Sunday, 15 January 2017

Agapanthus in abundance!

Hello everyone,
The photograph above is of my agapanthus bed, which covers approximately 20 sq. metres and is at its absolute best at the moment. Ok, I admit, this borders on 'showing off', but look at it - there are hundreds of flower heads and they're all mine! 'Agapanthus' comes from the Greek and it means 'Love flower'. And I absolutely love them.

Agapanthus praecox is a very common sight in Melbourne and a tough and versatile plant, often planted on roadsides and hostile environments, where other plants would not survive. The reason I had originally planted them in that position was because there were two large pine trees growing there and, after trying, unsuccessfully, to grow all sorts of plants under them, I gave up. Then my sister-in-law, Toula gave me some agapantthus plants, which survived and I kept planting more and more. About three years ago the pine trees died and had to be removed. Since then the agapanthus have been growing as if on steroids. Some of the flower heads are 25 cm in diameter and the stems are thick and strong.

In ikebana they are useful in all their different stages. I've used the leaves, which are lush and green all year round, the buds on their long and straight stems, the flowers, of course, and then, what I call 'the toilet brush' stage. And after they dry, I have sprayed them many different colours and used them with other fresh materials. They, also, allow me to manipulate them by bending the young flower buds so that their stems grow into delightfully twisted shapes. My friend, Parthena, calls this 'plant molestation' but she's a bit of a smarty pants.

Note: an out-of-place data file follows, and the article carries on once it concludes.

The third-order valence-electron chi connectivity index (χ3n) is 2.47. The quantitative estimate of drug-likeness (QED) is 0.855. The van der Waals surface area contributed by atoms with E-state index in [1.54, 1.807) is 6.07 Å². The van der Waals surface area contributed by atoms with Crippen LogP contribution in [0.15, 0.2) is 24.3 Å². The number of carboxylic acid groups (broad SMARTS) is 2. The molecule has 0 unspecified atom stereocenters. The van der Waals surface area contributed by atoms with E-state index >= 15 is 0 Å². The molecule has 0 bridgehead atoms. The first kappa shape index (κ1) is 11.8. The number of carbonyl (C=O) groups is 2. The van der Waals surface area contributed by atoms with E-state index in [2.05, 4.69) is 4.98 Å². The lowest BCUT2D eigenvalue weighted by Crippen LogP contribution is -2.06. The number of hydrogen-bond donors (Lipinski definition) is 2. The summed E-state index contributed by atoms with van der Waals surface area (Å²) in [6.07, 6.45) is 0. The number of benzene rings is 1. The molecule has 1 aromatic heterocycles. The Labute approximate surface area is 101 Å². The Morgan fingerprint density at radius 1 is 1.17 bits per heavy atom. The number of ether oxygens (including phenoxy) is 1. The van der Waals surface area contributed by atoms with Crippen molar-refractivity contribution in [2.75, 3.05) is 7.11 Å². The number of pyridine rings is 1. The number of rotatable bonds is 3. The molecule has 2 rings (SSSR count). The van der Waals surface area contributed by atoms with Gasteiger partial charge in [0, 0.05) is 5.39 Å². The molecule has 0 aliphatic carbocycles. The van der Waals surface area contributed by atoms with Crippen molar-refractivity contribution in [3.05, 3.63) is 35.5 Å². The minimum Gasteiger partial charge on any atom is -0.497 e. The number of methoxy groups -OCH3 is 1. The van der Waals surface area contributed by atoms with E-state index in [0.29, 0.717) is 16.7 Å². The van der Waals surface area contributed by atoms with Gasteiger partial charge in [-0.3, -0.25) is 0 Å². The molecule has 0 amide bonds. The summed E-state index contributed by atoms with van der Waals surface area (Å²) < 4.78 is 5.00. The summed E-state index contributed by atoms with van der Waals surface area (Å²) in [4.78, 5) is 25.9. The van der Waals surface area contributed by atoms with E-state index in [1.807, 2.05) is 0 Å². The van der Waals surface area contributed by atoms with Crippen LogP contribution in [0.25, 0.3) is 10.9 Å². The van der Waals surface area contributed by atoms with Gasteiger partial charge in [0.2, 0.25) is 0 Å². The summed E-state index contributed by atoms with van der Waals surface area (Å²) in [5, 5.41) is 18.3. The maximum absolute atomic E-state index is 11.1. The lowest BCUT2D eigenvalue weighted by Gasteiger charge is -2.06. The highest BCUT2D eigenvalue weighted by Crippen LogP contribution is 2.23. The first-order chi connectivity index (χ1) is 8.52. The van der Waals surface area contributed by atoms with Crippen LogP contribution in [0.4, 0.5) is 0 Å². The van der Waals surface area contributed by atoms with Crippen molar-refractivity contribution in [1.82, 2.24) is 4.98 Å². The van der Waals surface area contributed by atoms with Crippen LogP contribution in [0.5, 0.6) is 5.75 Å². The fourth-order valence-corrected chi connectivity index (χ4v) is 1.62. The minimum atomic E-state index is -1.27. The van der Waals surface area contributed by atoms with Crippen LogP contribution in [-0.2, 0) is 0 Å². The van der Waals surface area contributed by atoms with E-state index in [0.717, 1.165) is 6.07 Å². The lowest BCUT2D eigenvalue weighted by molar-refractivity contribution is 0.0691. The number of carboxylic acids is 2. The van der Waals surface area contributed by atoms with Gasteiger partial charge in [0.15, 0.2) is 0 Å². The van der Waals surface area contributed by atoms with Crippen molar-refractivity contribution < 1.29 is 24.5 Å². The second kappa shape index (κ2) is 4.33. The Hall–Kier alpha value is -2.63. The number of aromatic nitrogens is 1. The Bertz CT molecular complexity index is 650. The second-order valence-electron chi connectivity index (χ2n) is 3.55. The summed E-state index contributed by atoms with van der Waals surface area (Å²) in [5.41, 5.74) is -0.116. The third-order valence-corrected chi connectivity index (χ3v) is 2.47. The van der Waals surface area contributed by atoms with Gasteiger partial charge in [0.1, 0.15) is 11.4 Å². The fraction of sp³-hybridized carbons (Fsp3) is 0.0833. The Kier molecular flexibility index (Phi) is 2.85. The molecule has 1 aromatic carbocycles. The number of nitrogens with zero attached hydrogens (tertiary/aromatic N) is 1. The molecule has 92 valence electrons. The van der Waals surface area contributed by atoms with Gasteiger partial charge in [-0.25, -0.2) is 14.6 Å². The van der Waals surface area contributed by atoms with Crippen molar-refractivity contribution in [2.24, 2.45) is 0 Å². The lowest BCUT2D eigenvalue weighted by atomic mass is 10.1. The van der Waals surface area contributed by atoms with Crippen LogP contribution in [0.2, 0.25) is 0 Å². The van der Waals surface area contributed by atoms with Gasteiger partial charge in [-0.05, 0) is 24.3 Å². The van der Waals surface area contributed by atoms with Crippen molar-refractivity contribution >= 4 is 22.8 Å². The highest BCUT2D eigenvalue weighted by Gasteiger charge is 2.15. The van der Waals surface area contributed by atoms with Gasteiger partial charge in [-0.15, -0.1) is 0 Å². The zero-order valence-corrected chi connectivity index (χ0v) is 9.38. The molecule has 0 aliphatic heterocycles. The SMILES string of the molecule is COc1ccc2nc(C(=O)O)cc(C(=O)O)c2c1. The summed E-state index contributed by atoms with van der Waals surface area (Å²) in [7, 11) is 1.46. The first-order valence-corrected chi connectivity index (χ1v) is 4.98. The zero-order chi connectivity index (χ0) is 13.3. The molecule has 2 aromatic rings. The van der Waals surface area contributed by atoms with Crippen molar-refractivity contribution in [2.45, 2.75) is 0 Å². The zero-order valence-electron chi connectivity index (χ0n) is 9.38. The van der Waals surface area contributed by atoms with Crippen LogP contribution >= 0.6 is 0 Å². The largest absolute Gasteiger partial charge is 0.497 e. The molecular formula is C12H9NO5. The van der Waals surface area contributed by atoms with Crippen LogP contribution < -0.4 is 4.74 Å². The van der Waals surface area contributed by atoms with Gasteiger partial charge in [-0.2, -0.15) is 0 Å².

Agapanthus buds with Alstroemeria in a large, Graham Wilke

Two arrangements featuring the twisted stems

They are perfect when massed
This is an old photograph of a Christmas arrangement featuring the dried and sprayed white
Below are a couple of examples of re-using materials.

You may remember the arrangement on the left, which I made using acacia aphylla and two Green Goddess lilies. When the acacia aphylla dried I sprayed it white and used it with the twisted agapanthus.

The Gymea leaves can last for many weeks and when I took down the Christmas arrangement, below, they were still a healthy green and I was loathe to discard them. I used one of them in the second arrangement, again, with agapanthus.

Bye for now,

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